Our Lord’s advice against patching an old cloth garment with a piece of new cloth, and against pouring new wine into old wine skins could be taken as a warning against letting laziness lead us into half-way measures.
Like, you need to patch up a rent in your old jeans; and rather than search for something just as old, you stitch a square of new denim over the tear; only to find at the first washing that the new patch has shrunk, pulling away on all sides.
Or, you have pressed two gallons of grapes, and you are looking for a container, and you see a discarded wine skin from last year. And even though you have heard that the old wine skin hasn’t the "give" left to expand with the fermenting grape juice, you chance using the old skin one more time. Three days later you find that the juice has gone explosive, ripping the wine skin, and spilling out all over.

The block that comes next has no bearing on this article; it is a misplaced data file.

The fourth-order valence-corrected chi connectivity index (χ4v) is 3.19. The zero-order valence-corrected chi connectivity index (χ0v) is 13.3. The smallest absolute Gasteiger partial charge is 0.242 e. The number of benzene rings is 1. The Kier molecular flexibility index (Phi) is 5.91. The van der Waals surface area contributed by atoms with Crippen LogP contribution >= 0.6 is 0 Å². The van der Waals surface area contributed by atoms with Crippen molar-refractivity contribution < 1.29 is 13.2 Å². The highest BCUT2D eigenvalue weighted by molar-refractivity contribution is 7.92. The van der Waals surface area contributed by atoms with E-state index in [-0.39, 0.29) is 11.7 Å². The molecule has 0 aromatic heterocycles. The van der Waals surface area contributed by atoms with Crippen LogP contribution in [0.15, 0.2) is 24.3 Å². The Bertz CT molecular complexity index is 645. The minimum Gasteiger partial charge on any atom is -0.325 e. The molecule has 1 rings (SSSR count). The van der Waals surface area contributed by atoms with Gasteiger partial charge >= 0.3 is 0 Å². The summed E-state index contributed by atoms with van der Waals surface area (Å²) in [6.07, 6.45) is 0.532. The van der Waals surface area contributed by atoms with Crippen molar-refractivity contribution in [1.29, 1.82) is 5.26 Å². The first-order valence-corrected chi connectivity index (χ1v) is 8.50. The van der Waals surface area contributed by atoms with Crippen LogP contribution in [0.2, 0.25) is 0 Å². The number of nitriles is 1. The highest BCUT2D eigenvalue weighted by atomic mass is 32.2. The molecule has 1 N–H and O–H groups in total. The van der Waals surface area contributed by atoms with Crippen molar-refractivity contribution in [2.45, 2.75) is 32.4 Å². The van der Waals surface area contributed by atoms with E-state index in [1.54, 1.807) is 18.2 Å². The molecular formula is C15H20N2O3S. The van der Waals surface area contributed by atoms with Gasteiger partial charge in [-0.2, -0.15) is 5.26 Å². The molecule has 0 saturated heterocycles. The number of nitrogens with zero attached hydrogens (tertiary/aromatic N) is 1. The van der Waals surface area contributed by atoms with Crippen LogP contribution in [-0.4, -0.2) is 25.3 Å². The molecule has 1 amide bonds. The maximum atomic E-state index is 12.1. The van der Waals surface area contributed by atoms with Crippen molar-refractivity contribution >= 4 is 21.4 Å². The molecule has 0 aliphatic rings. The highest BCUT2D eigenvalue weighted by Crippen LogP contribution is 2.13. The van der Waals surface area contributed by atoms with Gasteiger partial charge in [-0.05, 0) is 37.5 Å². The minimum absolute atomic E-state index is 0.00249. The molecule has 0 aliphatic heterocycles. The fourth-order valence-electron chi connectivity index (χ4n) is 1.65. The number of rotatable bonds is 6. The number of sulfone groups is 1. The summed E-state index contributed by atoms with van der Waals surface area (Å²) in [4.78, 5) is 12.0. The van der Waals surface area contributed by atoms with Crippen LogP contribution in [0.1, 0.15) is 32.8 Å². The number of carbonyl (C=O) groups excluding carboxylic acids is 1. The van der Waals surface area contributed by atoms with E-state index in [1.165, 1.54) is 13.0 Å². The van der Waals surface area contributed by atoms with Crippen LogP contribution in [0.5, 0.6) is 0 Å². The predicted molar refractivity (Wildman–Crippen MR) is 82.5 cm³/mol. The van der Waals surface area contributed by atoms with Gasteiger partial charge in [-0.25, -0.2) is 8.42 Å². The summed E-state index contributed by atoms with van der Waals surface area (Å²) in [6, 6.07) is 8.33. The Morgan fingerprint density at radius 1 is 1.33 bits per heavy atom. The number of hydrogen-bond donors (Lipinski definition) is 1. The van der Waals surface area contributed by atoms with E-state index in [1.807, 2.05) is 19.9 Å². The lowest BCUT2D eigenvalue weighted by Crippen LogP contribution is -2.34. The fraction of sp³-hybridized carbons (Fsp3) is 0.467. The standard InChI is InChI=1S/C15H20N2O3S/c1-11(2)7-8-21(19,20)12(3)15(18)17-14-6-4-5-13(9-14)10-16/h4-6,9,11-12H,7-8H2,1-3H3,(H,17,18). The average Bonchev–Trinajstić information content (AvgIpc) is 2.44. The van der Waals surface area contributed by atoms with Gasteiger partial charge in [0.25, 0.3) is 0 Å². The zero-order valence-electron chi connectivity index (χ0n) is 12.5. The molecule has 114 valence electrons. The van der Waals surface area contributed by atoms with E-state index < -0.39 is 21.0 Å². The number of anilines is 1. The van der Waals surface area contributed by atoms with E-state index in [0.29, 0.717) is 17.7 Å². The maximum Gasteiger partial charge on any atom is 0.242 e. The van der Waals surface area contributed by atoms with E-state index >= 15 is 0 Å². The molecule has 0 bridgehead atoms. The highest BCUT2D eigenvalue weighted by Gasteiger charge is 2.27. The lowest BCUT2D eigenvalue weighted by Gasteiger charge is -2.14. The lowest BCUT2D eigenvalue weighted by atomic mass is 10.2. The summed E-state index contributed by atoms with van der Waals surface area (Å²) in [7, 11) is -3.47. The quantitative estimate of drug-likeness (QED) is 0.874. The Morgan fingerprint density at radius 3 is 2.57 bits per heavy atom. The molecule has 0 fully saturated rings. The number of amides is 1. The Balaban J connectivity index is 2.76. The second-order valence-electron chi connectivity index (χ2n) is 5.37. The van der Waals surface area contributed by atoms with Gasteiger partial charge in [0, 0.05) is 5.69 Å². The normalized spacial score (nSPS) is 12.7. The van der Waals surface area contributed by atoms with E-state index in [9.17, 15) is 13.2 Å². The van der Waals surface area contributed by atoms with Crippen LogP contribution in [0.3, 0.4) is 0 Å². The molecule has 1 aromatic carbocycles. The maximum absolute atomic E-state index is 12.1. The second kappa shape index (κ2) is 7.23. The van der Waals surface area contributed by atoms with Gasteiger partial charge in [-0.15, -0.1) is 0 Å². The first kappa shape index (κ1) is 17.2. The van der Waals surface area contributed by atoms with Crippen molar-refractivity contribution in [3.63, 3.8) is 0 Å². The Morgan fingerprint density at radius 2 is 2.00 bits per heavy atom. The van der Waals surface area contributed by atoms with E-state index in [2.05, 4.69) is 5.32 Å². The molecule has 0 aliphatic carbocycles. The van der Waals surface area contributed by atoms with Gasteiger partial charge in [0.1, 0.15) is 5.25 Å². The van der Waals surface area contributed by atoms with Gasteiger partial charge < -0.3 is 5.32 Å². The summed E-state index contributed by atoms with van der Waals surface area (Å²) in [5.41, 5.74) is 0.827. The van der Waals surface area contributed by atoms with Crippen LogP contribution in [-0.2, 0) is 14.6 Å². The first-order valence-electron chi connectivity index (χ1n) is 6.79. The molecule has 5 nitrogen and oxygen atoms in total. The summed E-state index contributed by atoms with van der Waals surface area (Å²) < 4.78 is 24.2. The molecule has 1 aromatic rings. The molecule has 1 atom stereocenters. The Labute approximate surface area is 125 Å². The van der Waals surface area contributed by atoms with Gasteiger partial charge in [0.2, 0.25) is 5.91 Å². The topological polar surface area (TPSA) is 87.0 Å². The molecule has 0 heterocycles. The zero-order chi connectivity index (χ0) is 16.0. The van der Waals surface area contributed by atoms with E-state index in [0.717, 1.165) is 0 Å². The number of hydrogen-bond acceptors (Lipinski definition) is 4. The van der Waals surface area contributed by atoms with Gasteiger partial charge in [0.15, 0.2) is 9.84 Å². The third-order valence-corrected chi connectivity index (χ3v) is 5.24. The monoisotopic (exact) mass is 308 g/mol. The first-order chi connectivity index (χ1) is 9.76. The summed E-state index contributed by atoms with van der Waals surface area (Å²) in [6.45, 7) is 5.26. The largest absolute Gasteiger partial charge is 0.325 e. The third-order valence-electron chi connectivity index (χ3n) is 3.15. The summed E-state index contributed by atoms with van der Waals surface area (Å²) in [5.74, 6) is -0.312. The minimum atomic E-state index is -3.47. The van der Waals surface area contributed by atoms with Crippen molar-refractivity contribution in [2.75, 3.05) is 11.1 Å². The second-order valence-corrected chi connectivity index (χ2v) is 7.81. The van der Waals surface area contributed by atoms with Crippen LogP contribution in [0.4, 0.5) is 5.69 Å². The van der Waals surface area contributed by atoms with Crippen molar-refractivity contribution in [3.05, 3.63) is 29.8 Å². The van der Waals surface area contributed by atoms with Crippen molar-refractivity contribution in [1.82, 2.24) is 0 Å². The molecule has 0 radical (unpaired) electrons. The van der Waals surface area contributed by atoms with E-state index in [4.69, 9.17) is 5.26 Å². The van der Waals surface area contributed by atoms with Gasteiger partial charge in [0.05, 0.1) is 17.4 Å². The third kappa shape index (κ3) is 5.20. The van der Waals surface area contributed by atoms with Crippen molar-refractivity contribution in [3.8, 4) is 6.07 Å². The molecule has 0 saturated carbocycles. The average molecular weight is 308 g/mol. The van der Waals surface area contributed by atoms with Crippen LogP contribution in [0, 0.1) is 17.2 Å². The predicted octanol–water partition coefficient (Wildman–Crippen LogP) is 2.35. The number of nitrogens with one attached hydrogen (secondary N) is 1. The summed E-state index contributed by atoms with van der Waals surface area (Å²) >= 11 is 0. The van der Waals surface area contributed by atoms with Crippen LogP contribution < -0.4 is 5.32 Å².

We should discipline ourselves against taking stop-gap measures.
Our Lord liked using such images from the house and garden, and instead of just leaping to their moral applications, we should get firm imaginative holds on the images themselves. Like, on the bus one day last week I sat next to a thirtyish fellow who was working with needle and thread sewing up a rip in his chinos; and it made me resolve to do little jobs the way they should be done.
Then, fifty years ago in Korea the cook came up from market day with word that a woman from the hills had brought in a large apron full of wild grapes. I went with her to buy them, then we pressed them, stowing the murky juice away in an empty kimchi pot. Lifting the clothe from over it two weeks later, we saw it was a beautiful clear ruby. People warned me that it was still fermenting, but I gathered old bottles, corking up a dozen of them filled with the new wine, stowing them under my cot.
The grape juice hadn’t completed its fermenting; and in a version of the new-wine-in-old-wine-skins disaster, at midnight the bottles started exploding their corks at the underside of my mattress.
That isn’t what Jesus was warning against, but he is lenient about how we use his parables.